How do we emerge successfully from the Great Resignation? We Build Resilient Teams.

The Great Resignation isn’t slowing down. In fact, evidence suggests that every departure spurs remaining employees to increasingly consider a change. How do we respond to this trend?  How do we build teams that absorb stress, recover critical functionality, and thrive in new circumstances?

Most organizations have offered more compensation as the solution: 85% gave pay increases in 2021, and 92% plan to give pay increases in 2022. It’s not working.  Over roughly the same period, resignations have remained constant at 3-4 million per month.

While many employees admit compensation is a prominent component of their employment considerations, it is not the whole story.   The pandemic has exacerbated extant fragilities.  Nearly 2/3 of workers say that the pandemic caused them to reflect on their purpose in life; a purpose at least in part derived from their employment. Those driven to actively seek new jobs cite similarly non-pecuniary interests in improved work/life balance, a career change, and advancement opportunities.

The Great Resignation is at a scale that reflects the impact of a convergence of factors, and those factors have undeniably shifted the landscape and expectations of work. The millions of participants in the Great Resignation have cast their vote for change and even by SHRM’s latest count nearly 41% of employees are still actively seeking a new job. The hunger for something to change persists because we have not addressed the root of the trend – we have not built teams that engage employees and that are resilient to the levels of change and stress we have demanded they consistently navigate.  The pandemic experience was the “final straw” in a failed approach.

We are working from an antiquated approach to teaming. The modern team requires resilience as a part of its DNA and we're here to explore how you can enhance your teams to be resistant to and resilient in the presence of larger environmental pressures like – but not exclusive to - the Great Resignation. The building blocks of resilient teams—stability, connection, and agility— offer leaders a blueprint for success.


The foundational element of a resilient team is stability. Resilient teams are clear on who they are, what they do, and why they do it. Such teams provide this meaning to members and reinforce it regularly in recognition of the fact that individual employee experience inevitably ebbs and flows, especially in a larger market environment like the one we’re currently navigating.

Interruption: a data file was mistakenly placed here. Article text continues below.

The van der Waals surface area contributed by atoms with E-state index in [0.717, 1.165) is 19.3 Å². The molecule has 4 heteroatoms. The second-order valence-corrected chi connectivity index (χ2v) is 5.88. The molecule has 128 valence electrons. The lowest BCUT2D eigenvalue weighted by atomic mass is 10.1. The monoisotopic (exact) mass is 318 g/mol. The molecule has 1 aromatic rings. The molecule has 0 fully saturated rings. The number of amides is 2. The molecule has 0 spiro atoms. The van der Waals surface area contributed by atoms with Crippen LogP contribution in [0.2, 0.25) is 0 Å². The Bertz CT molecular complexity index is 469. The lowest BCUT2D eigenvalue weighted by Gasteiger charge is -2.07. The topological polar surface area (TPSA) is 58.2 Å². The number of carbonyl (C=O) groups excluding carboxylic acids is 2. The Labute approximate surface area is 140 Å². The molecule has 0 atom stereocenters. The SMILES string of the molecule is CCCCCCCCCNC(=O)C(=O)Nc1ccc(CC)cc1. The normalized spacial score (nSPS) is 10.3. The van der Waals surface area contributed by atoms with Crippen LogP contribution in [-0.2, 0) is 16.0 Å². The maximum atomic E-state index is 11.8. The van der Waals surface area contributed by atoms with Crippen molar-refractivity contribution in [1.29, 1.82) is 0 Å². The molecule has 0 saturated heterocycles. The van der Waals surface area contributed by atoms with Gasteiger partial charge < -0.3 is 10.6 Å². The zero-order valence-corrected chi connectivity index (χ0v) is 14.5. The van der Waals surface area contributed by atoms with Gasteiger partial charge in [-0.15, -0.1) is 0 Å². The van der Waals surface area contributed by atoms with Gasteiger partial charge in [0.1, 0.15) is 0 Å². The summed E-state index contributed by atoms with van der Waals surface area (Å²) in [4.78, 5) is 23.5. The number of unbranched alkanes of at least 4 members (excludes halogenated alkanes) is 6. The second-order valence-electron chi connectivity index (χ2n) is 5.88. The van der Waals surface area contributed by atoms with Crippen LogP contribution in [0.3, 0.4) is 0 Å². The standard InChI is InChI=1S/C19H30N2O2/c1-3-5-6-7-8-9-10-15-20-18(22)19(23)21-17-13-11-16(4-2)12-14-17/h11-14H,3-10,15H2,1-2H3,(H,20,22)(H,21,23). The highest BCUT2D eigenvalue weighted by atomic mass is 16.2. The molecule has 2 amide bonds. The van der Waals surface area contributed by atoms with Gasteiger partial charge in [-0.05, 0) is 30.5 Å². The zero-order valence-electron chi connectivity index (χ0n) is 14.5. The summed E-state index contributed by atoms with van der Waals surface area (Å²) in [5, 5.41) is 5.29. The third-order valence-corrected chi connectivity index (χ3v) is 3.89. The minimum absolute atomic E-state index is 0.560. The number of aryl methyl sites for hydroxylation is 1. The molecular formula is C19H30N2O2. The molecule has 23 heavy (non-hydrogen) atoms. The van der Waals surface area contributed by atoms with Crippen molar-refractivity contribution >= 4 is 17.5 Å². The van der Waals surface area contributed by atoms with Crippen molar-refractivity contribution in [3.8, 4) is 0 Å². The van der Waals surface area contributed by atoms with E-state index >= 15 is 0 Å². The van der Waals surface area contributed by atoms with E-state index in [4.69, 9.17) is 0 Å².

In times of stress and crisis, identity within our teams and a line of sight to our value can become blurred and even distorted. Wise leaders recognize this existential risk and proactively reinforce a team’s common purpose to cultivate ongoing engagement and guide decision-making. Individuals have and retain their sense of purpose when it is clearly and consistently reflected in the content of their days.

Beyond an inspiring vision and compelling mission articulated on a regular cadence, providing stability means that leaders must also reveal the inner workings of their decision-making, making it clear to the team how the common purpose informed their actions. This not only imbues trust, but it also preserves common purpose as the team’s North Star.

Communication is central to building stability, and leaders must focus on both language and approach as key drivers. For example, when evaluating decision-making with teams, encouragement, support, and coaching will breed confidence and openness. Second-guessing and “this is how I would have done that differently” interventions will erode or eliminate gains leaders would have made in building resilient teams


Even the best of us have moments of disengagement. Individuals that are a part of resilient teams overcome those moments through the strength of the group—leaning and relying upon their teammates. To harness that strength, successful teams must be tightly connected both functionally and emotionally. The ecosystem of a team must be able to recognize its makeup and have systems and processes that enable information and resources to rapidly flow to the point of need.